Cellini Mirror, between art and legend
An object can be magical, and it can tell us stories that overtake the reality.
One of those objects is “Cellini Mirror“: through its shape it shows us a magnificent world, back to the baroque time.
Therefore Cellini Mirror by Spini is a carved-wood mirror, inspired by the great artists of mannerism and baroque. The mirror is entitled to Cellini, the famous Florentine artist that still influences generations of craftsmen.
The inspiration for creating this gorgeous mirror does not come only from the Cellini’s techniques; when Spini’s craftsmen made it, they wanted to create an homage to Tuscany nobility of the Seventeenth-century, and in particular to one of the most controversial Tuscany legends, the story of Lucìda Mansi.
The legend of Lucìda Mansi
Once upon a time a beautiful but vain noble woman, Lucìda Mansi, that lived in a wonderful villa in Lucca. She was one of the most beautiful girls of the city, a real femme fatale. Therefore men adored her and desired to be with her.
She was beautiful as she was cruel, indeed she used to kill her lovers when they bored her.
Lucìda was obsesses by her beauty. She had a lot of gorgeous mirrors, that covered the walls of her room. Those colossal and shining mirrors were made by the best craftsmen of the country.
But time ravages beauty and Lucìda understood it when she saw a little wrinkle on her beautiful face. She knew that she got old and she could not do anything for changing that. She could not accept to lose her youthful good look, so she decided to made a deal with the Devil.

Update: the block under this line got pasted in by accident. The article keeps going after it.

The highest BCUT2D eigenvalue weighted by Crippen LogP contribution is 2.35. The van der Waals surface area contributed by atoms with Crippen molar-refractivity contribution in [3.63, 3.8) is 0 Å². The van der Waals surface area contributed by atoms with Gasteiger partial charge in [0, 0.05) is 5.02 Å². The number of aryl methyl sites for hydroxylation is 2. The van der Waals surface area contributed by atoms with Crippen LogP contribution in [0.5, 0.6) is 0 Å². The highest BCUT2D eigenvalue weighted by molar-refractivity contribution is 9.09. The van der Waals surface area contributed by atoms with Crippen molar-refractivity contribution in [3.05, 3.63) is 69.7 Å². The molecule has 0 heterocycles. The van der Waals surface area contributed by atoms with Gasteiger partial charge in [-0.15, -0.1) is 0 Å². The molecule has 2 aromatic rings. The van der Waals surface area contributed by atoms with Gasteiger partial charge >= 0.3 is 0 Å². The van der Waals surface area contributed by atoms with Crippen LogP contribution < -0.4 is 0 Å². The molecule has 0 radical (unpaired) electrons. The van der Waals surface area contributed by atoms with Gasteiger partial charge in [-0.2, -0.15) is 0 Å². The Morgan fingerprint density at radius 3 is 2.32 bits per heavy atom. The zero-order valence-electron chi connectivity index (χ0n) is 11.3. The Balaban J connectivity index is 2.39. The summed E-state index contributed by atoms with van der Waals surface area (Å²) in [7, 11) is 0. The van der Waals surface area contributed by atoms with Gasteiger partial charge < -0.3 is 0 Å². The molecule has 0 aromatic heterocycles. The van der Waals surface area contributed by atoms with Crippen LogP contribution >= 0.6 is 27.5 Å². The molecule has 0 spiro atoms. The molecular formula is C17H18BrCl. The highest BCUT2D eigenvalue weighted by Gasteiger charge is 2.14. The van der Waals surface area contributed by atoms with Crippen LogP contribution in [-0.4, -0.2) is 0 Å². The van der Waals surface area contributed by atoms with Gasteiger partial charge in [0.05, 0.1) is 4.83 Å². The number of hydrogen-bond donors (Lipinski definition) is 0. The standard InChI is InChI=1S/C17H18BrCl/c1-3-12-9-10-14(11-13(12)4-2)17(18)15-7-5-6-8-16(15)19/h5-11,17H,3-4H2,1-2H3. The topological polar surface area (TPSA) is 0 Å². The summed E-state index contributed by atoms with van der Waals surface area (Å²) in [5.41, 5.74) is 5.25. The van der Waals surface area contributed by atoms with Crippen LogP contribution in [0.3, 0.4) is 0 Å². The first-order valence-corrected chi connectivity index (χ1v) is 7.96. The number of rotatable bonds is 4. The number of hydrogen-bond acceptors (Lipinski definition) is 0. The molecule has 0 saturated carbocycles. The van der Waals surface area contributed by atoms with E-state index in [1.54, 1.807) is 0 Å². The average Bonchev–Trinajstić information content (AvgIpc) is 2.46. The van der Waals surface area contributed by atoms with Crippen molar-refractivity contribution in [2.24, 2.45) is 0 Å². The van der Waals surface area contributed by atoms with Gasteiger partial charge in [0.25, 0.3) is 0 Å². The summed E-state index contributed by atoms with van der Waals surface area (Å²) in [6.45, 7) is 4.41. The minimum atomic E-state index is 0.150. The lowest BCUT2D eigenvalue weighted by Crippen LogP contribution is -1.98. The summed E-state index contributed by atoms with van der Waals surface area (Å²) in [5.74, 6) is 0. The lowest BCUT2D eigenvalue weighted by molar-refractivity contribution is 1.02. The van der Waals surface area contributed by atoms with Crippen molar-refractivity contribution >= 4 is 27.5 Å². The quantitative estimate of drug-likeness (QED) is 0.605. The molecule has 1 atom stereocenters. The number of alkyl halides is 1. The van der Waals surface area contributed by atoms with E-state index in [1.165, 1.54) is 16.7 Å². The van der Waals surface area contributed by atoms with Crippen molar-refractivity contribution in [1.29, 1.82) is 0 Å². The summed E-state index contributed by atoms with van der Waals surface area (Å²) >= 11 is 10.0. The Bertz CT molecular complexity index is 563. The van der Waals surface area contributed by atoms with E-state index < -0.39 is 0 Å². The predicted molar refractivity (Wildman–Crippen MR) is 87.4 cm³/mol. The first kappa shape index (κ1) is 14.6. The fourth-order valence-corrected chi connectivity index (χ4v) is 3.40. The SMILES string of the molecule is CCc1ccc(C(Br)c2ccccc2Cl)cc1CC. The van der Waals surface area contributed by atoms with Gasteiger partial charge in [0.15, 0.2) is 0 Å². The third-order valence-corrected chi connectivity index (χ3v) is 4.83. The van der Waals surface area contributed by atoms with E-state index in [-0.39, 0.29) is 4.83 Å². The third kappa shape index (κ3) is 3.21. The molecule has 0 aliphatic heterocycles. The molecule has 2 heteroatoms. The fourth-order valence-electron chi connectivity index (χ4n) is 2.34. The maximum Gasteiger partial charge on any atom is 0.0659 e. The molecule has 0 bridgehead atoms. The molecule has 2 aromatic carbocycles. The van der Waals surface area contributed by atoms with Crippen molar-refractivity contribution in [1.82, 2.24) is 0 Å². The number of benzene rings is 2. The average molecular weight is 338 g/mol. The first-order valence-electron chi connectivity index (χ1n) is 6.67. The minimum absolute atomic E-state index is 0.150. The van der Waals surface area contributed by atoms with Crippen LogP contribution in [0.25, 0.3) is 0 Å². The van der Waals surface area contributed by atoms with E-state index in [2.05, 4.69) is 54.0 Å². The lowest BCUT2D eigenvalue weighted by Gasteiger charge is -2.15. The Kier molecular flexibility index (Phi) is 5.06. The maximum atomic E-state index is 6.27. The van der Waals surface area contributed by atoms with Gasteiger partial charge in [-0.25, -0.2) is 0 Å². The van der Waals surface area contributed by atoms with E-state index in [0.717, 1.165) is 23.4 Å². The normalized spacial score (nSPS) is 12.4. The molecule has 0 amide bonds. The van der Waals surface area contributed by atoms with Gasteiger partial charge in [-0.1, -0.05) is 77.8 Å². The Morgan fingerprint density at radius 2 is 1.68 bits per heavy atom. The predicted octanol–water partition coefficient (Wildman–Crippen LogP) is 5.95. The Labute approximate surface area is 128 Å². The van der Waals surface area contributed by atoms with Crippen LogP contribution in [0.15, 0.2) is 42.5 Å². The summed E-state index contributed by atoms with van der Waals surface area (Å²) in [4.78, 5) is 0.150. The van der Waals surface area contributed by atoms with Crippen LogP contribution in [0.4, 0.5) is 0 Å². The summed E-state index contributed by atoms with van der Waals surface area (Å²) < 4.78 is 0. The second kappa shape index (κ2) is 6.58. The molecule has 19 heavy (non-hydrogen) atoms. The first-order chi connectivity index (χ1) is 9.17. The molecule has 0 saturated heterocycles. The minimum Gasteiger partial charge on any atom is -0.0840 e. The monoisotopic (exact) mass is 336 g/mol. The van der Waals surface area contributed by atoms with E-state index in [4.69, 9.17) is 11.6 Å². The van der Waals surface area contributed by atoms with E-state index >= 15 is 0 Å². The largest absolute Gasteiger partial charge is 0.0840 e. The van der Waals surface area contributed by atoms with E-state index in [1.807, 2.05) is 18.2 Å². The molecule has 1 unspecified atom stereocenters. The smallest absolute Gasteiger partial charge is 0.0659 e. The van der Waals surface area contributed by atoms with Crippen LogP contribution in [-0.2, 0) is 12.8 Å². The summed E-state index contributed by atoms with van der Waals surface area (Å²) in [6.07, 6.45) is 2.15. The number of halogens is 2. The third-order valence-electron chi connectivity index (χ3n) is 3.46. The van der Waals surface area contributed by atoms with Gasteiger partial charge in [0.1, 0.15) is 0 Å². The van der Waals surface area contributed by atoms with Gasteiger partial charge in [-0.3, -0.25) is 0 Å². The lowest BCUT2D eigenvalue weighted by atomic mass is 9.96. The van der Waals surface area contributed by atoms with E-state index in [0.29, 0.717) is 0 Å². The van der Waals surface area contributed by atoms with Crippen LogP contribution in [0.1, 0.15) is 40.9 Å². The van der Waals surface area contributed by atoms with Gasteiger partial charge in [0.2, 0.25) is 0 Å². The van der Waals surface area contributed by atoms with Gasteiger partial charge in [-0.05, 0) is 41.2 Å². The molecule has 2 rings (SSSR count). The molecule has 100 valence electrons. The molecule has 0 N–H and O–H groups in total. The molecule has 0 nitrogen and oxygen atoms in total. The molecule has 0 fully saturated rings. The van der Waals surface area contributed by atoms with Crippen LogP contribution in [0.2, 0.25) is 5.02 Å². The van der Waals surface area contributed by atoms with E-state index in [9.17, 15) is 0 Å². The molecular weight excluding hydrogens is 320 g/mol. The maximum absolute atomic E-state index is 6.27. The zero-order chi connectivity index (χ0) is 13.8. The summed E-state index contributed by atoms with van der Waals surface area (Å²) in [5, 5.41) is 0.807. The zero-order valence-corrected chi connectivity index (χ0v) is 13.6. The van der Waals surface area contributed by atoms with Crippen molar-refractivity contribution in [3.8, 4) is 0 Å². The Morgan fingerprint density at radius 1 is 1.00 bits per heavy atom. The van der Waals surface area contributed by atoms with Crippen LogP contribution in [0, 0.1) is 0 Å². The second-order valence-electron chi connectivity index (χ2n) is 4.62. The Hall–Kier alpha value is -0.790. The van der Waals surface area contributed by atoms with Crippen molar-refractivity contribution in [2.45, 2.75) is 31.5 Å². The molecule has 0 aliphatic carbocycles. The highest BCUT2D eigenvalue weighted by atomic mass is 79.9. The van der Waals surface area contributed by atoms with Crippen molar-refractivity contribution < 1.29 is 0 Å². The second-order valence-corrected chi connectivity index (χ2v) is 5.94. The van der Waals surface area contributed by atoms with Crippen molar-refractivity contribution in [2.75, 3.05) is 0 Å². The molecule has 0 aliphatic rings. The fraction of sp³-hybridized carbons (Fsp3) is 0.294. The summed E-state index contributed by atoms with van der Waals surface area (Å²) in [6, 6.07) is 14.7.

The Devil and Lucìda agreed that in exchange of her soul, the Devil would have given her thirty years of additional youth. After thirty years of fancy life and numerous lovers, the Devil turned back to claim Lucìda’s Soul. She tried to avoid her destiny, but she failed: thus the Devil took Lucida with him, and he brought her to Hell.
Today it seems that Lucìda did not even manage to find peace after her death; you can still see her Ghost around the city of Lucca. Some people see Lucìda in her palace, some others in the botanical garden’s lake, where you can see the reflection of her face in the water.